Caressa D Lietman, Joohyun Lim, Ingo Grafe, Yuqing Chen, Hao Ding, Xiaohong Bi, Catherine G Ambrose, Nadja Fratzl-Zelman, Paul Roschger, Klaus Klaushofer, Wolfgang Wagermaier, Ingo Schmidt, Peter Fratzl, Jyoti Rai, MaryAnn Weis, David Eyre, Douglas R Keene, Deborah Krakow, Brendan H Lee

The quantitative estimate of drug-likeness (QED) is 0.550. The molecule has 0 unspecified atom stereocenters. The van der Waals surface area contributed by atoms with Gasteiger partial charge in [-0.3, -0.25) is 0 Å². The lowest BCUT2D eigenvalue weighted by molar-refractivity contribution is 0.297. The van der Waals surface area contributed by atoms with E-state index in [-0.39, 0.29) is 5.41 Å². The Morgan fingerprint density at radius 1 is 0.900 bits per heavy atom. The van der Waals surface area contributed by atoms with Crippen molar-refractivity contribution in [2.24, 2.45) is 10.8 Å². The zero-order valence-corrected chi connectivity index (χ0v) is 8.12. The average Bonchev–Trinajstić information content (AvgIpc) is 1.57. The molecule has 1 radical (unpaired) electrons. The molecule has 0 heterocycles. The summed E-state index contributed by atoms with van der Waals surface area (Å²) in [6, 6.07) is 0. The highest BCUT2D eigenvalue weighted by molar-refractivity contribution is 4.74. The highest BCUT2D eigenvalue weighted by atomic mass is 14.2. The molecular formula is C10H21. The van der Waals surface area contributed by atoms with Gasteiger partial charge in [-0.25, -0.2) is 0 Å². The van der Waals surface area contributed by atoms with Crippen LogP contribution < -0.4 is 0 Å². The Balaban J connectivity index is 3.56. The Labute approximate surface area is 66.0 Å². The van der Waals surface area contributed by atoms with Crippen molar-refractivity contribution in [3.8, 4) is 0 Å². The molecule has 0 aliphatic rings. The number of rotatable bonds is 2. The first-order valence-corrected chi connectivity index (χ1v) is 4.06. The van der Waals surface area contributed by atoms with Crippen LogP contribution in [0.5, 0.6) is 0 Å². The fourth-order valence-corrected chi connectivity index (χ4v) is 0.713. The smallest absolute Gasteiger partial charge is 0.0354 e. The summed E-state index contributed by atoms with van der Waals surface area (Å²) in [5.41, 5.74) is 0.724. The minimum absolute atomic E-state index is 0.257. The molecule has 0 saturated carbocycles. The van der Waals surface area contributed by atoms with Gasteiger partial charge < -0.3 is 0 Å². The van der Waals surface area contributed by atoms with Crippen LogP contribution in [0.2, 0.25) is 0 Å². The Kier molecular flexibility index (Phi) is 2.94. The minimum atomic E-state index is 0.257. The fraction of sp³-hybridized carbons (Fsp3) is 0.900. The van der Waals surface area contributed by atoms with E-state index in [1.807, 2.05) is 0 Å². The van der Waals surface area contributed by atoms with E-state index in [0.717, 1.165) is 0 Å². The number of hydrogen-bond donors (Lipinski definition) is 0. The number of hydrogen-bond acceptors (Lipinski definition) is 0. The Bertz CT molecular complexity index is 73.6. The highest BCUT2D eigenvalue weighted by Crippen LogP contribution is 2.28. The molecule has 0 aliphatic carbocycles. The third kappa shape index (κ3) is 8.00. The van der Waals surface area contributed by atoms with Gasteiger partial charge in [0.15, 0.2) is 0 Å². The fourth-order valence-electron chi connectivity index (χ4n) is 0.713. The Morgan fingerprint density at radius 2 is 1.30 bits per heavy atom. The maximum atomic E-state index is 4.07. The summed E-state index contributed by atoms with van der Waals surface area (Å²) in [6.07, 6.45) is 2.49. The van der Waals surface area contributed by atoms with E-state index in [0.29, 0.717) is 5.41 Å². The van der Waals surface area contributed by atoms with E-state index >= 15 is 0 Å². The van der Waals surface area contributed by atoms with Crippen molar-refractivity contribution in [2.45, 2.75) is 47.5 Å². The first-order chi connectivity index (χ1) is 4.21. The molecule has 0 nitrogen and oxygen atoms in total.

Osteogenesis imperfecta (OI), also known as brittle bone disease, displays a spectrum of clinical severity from mild (OI type I) to severe early lethality (OI type II), with clinical features including low bone mass, fractures, and deformities. Mutations in the FK506 Binding Protein 10 (FKBP10), gene encoding the 65-kDa protein FKBP65, cause a recessive form of OI and Bruck syndrome, the latter being characterized by joint contractures in addition to low bone mass. We previously showed that Fkbp10 expression is limited to bone, tendon, and ligaments in postnatal tissues. Furthermore, in both patients and Fkbp10 knockout mice, collagen telopeptide hydroxylysine crosslinking is dramatically reduced. To further characterize the bone specific contributions of Fkbp10, we conditionally ablated FKBP65 in Fkbp10fl/fl mice (Mus musculus; C57BL/6) using the osteoblast-specific Col1a1 2.3-kb Cre recombinase. Using μCT, histomorphometry and quantitative backscattered electron imaging, we found minimal alterations in the quantity of bone and no differences in the degree of bone matrix mineralization in this model. However, mass spectroscopy (MS) of bone collagen demonstrated a decrease in mature, hydroxylysine-aldehyde crosslinking. Furthermore, bone of mutant mice exhibits a reduction in mineral-to-matrix ratio and in crystal size as shown by Raman spectroscopy and small-angle X-ray scattering, respectively. Importantly, abnormalities in bone quality were associated with impaired bone biomechanical strength in mutant femurs compared with those of wild-type littermates. Taken together, these data suggest that the altered collagen crosslinking through Fkbp10 ablation in osteoblasts primarily leads to a qualitative defect in the skeleton.